"You've Got Mail" is an attractively wrapped package expressly addressed to holiday audiences. The reteaming of the "Sleepless in Seattle" combo of costars Tom Hanks and Meg Ryan and director Nora Ephron puts a fine contempo spin on the time-tested premise first used onscreen in Ernst Lubitsch's "The Shop Around the Corner."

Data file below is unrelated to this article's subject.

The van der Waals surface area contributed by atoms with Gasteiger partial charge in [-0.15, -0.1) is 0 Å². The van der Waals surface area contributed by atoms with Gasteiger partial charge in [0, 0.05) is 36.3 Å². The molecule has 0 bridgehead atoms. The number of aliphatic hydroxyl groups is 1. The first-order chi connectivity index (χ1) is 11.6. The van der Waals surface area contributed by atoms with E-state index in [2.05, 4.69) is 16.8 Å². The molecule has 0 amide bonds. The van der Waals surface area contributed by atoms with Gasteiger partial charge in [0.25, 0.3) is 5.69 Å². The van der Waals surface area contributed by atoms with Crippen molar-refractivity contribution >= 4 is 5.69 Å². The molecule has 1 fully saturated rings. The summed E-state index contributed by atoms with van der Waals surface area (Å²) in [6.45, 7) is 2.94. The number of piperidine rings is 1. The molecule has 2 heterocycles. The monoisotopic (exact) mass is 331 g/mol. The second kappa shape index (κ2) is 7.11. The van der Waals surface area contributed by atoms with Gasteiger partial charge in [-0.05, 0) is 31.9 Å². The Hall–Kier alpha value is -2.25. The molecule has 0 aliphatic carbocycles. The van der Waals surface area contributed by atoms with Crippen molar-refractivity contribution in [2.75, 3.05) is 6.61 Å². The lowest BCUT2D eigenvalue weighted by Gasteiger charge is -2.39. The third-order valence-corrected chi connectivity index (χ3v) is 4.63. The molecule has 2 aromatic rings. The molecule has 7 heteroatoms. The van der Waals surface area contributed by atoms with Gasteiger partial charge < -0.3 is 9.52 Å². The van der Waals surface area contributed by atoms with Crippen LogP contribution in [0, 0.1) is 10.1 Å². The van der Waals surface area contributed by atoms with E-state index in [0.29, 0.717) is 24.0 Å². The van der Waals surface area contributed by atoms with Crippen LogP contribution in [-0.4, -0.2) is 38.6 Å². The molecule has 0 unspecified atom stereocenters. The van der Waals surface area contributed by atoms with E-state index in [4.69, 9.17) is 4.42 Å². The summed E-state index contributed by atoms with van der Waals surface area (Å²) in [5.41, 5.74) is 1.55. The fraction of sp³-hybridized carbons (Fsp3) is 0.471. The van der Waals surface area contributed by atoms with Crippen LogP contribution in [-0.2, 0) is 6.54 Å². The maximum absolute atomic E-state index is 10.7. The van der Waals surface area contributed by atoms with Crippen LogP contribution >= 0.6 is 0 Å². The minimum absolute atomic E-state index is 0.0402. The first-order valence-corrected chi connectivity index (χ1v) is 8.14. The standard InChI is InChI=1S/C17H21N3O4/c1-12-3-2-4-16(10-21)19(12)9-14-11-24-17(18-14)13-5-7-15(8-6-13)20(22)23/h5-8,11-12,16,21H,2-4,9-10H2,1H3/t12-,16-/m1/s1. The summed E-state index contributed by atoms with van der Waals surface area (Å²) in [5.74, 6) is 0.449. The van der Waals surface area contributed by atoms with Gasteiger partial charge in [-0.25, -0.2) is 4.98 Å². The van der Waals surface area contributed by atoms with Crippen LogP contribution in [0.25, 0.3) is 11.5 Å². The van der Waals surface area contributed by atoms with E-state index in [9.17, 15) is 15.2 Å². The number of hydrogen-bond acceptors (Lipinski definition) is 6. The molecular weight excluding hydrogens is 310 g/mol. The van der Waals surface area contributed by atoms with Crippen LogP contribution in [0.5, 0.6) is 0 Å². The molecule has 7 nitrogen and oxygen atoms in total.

“You’ve Got Mail” is an attractively wrapped package expressly addressed to holiday audiences. The long-awaited reteaming of the “Sleepless in Seattle” combo of costars Tom Hanks and Meg Ryan and director Nora Ephron puts a fine contempo spin on the time-tested premise first used onscreen in Ernst Lubitsch’s “The Shop Around the Corner” (1939) and reworked for the musical “In the Good Old Summertime” (1949). The story of anonymous, affectionate pen pals who dislike each other in person, this winning romantic comedy and great date movie will be propelled to hefty B.O. by its alluring, high-powered stars and lack of other competition in this genre.In many ways, new pic is the most successful version yet of this familiar premise. Originally penned as a play, “Parfumerie,” by Miklos Laszlo, Samson Raphaelson’s script for “The Shop Around the Corner” used a curio shop as the backdrop for the relationship that blossoms between feuding co-workers and secret correspondents Jimmy Stewart and Margaret Sullavan. In Robert Z. Leonard’s 1949 remake, set in a music shop, Judy Garland sparkles, although she and Van Johnson lack the chemistry of the earlier duo, and Leonard’s less subtle approach suffers without the Lubitsch touch. Hanks and Ryan, meanwhile, already proved their chemistry in “Seattle,” a pic in which, ironically, they were rarely onscreen together. In this, their third outing as co-stars (the first was the less-successful “Joe vs. the Volcano”), they show why they are two of Hollywood’s most bankable and, in many ways, most traditional stars. Hanks meshes the boyish charm of Jimmy Stewart with the earthy integrity of Spencer Tracy, and Ryan blends Kate Hepburn’s determined sensibility with the infectious ebullience of a Jean Arthur, turning in one of her best comic parts since the Ephron-scripted “When Harry Met Sally.” Set in Gotham, pic boasts an opening sequence that nicely demonstrates how a pair of New Yorkers can walk the very same route every day without ever connecting. As corporate heir Joe Fox (Hanks) and shop owner Kathleen Kelly (Ryan) wend their way to work on the Upper West Side, they are mere footsteps — and yet worlds — apart. Joe is planning to open a mammoth, commercial book store a la Barnes and Noble, while Kathleen runs a tiny children’s bookshop dubbed, in a loving nod to Lubitsch, the Shop Around the Corner. While Fox Books promises a cappuccino bar, snazzy architecture and sales discounts, the Shop Around the Corner offers a knowledgeable, caring staff, intimate group reading sessions and crafts for children. Nora and Delia Ephron’s script keeps some of the salient elements of the Lubitsch-Raphaelson version, but adds some commendable new ones. Most pointedly, the writers provide very good reasons for the friction between the two lead characters. There’s a genuine professional rivalry between Joe and Kathleen, as his store threatens to put hers out of business. When Joe and Kathleen meet, romantic sparks fly, but when she later learns he’s the mercenary entrepreneur about to steamroll her shop, her appreciation of his quick-witted charm gives way to disapproval of his soulless guile. Both are involved in dull relationships, she with narcissistic columnist Frank Navasky (Greg Kinnear in a good turn), he with shallow editor Patricia Eden (Parker Posey, sparingly used in a rare studio outing). Unwittingly, however, Joe and Kathleen are each other’s cyber soul mates. Exchanging daily e-mail under pseudonymous screen names, they discuss their favorite literature (hers is “Pride and Prejudice”) and films (his is “The Godfather”) and share their various aspirations. Pic makes expert use of familiar Upper West Side locales that serve nicely to advance the storyline. Desperately trying to avoid Joe in the upscale grocery Zabars, Kathleen reluctantly finds he is her only ally when a cashier refuses her credit card. Ephron directs this scene and others with great economy and liveliness, finding welcome opportunities for her actors to use their gifts for physical as well as verbal comedy. When the cyber pals finally agree to meet, Joe brings his colleague Kevin (David Chappelle) to size up his cyberpal through a cafe window. Realizing, to his chagrin, that she is the same woman who has publicly disparaged him, Joe balks, but later returns. Without revealing his online identity, he fakes a chance encounter, and, though he tries to be pleasant, they end up quibbling. This scene, lifted almost directly from the two earlier versions, still works mighty well. The trick, then, for Joe is to convince Kathleen to fall for him and subtly to undermine her unflagging adoration for her cyber friend — or at least to convince her that he is a worthy rival for her affection. As they slowly build a friendship, Hanks has great fun with these scenes, and Ryan plays nicely off him, realizing, to her surprise, that she is starting to like him a great deal. When Joe has Kathleen where he wants her, he arranges for the final revelation, which goes a bit too smoothly to be truly convincing. While stopping short of waxing philosophical, “You’ve Got Mail” makes a good point about the difference between public personae and private selves, indicating correctly how we can be more open with people we barely know, and how preconceptions and misapprehensions can endanger relationships. It’s also extremely timely for the late ’90s era of online dating. Tech aspects are tops, and just right for the genre. John Lindley’s lensing renders Gotham almost squeaky clean and positively cozy. Veteran editor Richard Marks keeps the film well-paced and fast-moving, especially in sequences that alternate between Joe and Kathleen, weaving them together, yet pulling them apart. The soundtrack, filled with well-chosen oldies and classic hits, is assembled with a savvy eye toward CD sales. On the down side, a good supporting cast is largely wasted in throwaway parts. Jean Stapleton, Steve Zahn and Dabney Coleman are among those done a disservice by roles either underwritten or cut almost to the point of total insignificance. Macintosh computers and America Online should benefit from their product placement here, as should the prominently featured Starbucks, which Joe and Kathleen visit daily. There’s a deeply ironic note to that last point, Starbucks, of course, being the coffee giant that has challenged so many little coffeehouses and reportedly pushed more than a few of them out of business.